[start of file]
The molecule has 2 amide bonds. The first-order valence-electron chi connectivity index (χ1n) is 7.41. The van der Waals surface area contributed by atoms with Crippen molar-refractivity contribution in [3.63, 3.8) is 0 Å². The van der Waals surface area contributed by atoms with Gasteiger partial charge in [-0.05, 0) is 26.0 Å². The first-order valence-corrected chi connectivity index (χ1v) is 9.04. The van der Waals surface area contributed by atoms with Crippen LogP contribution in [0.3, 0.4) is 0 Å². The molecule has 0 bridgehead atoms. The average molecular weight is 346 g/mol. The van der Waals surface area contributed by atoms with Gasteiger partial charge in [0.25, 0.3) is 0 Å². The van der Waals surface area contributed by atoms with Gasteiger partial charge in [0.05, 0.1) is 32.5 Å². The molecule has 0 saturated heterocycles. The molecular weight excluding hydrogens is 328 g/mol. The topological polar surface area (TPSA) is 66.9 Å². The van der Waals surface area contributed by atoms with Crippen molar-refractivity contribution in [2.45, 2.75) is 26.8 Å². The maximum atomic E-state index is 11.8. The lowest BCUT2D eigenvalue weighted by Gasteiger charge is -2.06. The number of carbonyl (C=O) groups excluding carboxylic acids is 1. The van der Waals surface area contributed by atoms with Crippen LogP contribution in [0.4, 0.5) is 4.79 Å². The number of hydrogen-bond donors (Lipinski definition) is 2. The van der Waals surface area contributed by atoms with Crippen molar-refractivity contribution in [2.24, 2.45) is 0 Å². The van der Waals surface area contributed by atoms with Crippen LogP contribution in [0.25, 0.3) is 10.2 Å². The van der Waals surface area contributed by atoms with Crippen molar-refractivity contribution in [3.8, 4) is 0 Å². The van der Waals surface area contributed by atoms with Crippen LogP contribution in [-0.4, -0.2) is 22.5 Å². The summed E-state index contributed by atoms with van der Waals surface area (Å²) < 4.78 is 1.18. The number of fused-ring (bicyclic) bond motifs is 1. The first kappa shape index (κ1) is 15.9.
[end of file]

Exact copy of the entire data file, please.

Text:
The molecule has 2 amide bonds. The first-order valence-electron chi connectivity index (χ1n) is 7.41. The van der Waals surface area contributed by atoms with Crippen molar-refractivity contribution in [3.63, 3.8) is 0 Å². The van der Waals surface area contributed by atoms with Gasteiger partial charge in [-0.05, 0) is 26.0 Å². The first-order valence-corrected chi connectivity index (χ1v) is 9.04. The van der Waals surface area contributed by atoms with Crippen LogP contribution in [0.3, 0.4) is 0 Å². The molecule has 0 bridgehead atoms. The average molecular weight is 346 g/mol. The van der Waals surface area contributed by atoms with Gasteiger partial charge in [0.25, 0.3) is 0 Å². The van der Waals surface area contributed by atoms with Gasteiger partial charge in [0.05, 0.1) is 32.5 Å². The molecule has 0 saturated heterocycles. The molecular weight excluding hydrogens is 328 g/mol. The topological polar surface area (TPSA) is 66.9 Å². The van der Waals surface area contributed by atoms with Crippen molar-refractivity contribution in [2.45, 2.75) is 26.8 Å². The maximum atomic E-state index is 11.8. The lowest BCUT2D eigenvalue weighted by Gasteiger charge is -2.06. The number of carbonyl (C=O) groups excluding carboxylic acids is 1. The van der Waals surface area contributed by atoms with Crippen LogP contribution in [0.4, 0.5) is 4.79 Å². The number of hydrogen-bond donors (Lipinski definition) is 2. The van der Waals surface area contributed by atoms with Crippen molar-refractivity contribution in [2.24, 2.45) is 0 Å². The van der Waals surface area contributed by atoms with Crippen LogP contribution in [0.25, 0.3) is 10.2 Å². The van der Waals surface area contributed by atoms with Crippen molar-refractivity contribution in [3.8, 4) is 0 Å². The van der Waals surface area contributed by atoms with Crippen LogP contribution in [-0.4, -0.2) is 22.5 Å². The summed E-state index contributed by atoms with van der Waals surface area (Å²) < 4.78 is 1.18. The number of fused-ring (bicyclic) bond motifs is 1. The first kappa shape index (κ1) is 15.9.